4. Cut poster board into an appropriate size to serve as the background for each child’s display.
  5. Cut giant waves from construction paper and glue to the board to make the watery background. Glue a portrait on each.
  6. Use the white paper to cut little and big circles as the bubbles. Have kids write or draw summer highlights on several of the big bubbles.
  7. Size and cut out swimming goggles from construction paper to fit the portrait faces. Have kids decorate. Glue goggles into place, and then glue on brightly colored straws as snorkels for a fun 3D touch.
  8. Add the notebook pages and bubbles for each child.
  9. Mount — and stand back for splashback!


We love the energy little kids have anticipating summer, and can’t wait for the season to start. What are you and your kids looking forward to? If your kids have some plans to share, we’d love to see them on Facebook.

When we grow up...

Here’s a project to wrap up the school year that parents will love pulling out with their child in a few years… or even at high school graduation to revisit their dreams and best friends way back when.

What do your little ones want to be when they grow up?  A photo collage captures memories of every child in the class, each holding up a sign of what they want to be: a teacher, a vet, a police officer, or our favorite — everything!  Why not? When you’re a little kid, this question should skyrocket your imagination into possibilities: you can be anything you want to be.

Not knowing what you want to do — that’s okay, too, whether you’re four or thirty-four. “Everything” is a fine answer. Help kids who are stumped by the question to think of what they like to do, people they admire, or adventures they’d like to have.

This photo collage would also be adorable for a yearbook or as a memento for each family in your class.

How to pull it together

Take a photo of each child holding a “wannabe” sign, as well as the collage theme, “When we grow up,” as shown in the example. Use a collage-maker program to compose the final image. PicMonkey, Fotor, and PiZap are some to try, but you can also find Facebook and Smartphone apps to do the job.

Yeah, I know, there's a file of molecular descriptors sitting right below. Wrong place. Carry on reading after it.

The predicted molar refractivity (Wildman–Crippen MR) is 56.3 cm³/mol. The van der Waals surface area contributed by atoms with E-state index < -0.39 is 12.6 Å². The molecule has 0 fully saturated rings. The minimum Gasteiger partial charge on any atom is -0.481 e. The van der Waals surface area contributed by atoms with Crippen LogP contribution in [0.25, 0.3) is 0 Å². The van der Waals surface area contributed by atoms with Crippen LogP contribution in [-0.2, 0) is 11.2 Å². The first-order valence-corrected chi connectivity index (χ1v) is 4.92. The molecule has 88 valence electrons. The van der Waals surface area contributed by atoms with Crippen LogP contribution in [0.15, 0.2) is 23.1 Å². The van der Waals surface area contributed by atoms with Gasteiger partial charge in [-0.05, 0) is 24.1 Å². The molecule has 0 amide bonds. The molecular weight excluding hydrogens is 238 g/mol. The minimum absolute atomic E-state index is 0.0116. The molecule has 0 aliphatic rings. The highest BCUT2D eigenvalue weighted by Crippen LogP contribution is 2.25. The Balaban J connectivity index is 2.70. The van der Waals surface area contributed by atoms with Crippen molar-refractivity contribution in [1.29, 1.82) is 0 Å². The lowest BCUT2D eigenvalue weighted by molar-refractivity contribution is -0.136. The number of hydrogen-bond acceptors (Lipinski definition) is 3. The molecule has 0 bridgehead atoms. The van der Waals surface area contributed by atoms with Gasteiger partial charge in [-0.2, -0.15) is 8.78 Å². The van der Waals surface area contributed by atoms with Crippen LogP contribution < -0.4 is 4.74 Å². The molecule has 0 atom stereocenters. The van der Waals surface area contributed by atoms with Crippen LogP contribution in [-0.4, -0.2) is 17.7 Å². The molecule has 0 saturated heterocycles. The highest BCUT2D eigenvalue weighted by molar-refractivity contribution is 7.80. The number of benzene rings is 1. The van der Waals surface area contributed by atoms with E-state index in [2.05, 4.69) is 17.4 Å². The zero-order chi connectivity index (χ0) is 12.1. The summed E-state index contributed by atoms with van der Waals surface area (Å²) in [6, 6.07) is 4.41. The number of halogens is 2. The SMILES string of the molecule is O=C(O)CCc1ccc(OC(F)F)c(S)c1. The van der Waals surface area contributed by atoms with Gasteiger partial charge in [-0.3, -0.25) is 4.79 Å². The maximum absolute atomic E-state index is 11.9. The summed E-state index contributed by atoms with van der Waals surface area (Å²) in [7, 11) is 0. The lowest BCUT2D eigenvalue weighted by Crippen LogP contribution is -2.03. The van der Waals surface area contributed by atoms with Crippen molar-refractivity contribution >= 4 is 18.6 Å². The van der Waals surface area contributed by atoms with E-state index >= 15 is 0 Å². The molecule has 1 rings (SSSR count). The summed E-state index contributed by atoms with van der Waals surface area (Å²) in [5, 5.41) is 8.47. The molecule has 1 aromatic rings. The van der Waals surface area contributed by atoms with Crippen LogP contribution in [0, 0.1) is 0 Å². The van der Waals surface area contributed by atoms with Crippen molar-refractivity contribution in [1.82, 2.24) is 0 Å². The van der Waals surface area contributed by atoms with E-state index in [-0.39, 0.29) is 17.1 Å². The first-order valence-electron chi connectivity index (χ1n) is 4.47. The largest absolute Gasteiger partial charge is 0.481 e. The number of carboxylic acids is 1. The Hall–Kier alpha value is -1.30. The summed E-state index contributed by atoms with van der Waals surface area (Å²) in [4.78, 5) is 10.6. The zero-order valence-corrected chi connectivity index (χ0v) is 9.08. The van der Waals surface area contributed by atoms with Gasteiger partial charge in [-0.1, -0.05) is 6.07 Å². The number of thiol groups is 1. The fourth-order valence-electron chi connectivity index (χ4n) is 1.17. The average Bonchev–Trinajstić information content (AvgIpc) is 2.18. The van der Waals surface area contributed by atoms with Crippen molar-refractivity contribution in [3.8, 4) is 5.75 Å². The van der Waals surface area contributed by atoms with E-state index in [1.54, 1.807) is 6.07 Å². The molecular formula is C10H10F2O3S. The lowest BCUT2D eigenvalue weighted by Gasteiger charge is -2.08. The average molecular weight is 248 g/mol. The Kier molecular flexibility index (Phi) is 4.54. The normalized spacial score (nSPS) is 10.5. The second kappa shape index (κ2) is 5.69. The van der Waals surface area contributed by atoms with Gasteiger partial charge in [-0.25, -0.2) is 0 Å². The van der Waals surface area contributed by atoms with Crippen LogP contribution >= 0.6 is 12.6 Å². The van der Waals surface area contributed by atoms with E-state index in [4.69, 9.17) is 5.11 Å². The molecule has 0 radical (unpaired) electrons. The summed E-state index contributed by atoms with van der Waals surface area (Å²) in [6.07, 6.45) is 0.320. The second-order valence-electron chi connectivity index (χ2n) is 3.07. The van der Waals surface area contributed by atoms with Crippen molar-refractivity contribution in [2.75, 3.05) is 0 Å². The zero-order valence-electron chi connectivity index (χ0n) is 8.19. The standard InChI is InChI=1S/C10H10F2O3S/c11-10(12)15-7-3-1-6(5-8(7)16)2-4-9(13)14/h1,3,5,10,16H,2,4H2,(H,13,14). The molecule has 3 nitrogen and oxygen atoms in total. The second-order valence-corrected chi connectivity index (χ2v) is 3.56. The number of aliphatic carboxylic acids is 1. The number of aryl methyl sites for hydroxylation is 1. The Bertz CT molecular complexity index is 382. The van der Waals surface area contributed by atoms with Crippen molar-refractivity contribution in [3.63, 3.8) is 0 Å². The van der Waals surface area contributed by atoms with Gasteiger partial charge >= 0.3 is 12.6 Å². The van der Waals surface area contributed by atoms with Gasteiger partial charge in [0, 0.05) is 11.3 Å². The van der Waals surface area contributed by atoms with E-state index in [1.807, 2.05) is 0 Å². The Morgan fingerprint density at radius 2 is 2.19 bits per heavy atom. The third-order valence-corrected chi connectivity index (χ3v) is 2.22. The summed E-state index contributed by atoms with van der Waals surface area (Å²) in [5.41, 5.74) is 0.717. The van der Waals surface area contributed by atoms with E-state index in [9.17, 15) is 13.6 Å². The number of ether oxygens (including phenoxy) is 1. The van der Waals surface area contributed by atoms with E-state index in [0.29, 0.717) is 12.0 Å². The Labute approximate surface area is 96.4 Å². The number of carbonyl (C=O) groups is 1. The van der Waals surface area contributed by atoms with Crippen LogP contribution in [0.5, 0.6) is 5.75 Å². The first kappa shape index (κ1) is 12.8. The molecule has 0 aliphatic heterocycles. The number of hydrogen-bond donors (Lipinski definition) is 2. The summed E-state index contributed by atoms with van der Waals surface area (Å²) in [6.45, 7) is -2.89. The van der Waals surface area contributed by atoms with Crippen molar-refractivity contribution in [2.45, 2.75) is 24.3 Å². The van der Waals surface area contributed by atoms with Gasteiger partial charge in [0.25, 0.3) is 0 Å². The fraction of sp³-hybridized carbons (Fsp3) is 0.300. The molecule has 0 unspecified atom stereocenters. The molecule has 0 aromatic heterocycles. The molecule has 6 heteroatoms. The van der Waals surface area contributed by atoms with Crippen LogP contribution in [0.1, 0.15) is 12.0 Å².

Trace your child’s path

Consider taking this photo annually for your kids and create a series that captures how they change as they grow up.


What did you want to be? Do you remember? It’s fun to think back to what you wanted to be at age six. If you’re not quite there, it’s never too late for an Rx from Dr. Seuss: “You have brains in your head. You have feet in your shoes. You can steer yourself any direction you choose.”

So true! We’d love to see where your child and schoolmates are headed. If you put together this collage, please share all of little wannabes on our Facebook page.

blog-fathers day

Do-it-all-Dads . . . just think of how many things today’s Dad does, seen and unseen. From work outside the home to everything inside and in between, the fathers in our lives deserve their day of recognition for all that they do.

Here’s a DIY shadow photo gift you and your kids can make to help celebrate dad’s special day. This photo project literally pulls an expression of love and appreciation out of the shadows — for special delivery straight into Dad’s heart. He can hang this photo at work or in the den for a quick glance anytime he needs a little reminder that yes, all he does is seen and appreciated. And it creates a lasting memory that will bring a smile long after the tired neckties and greeting cards have moved along.

How to make the shadow photo

This project has made its way onto pin boards, and we think this version by blogger Crafty Gator is especially sweet.  And if you don’t have a Cricut machine, take a quick look at this alternative by Discount Queens to get the idea.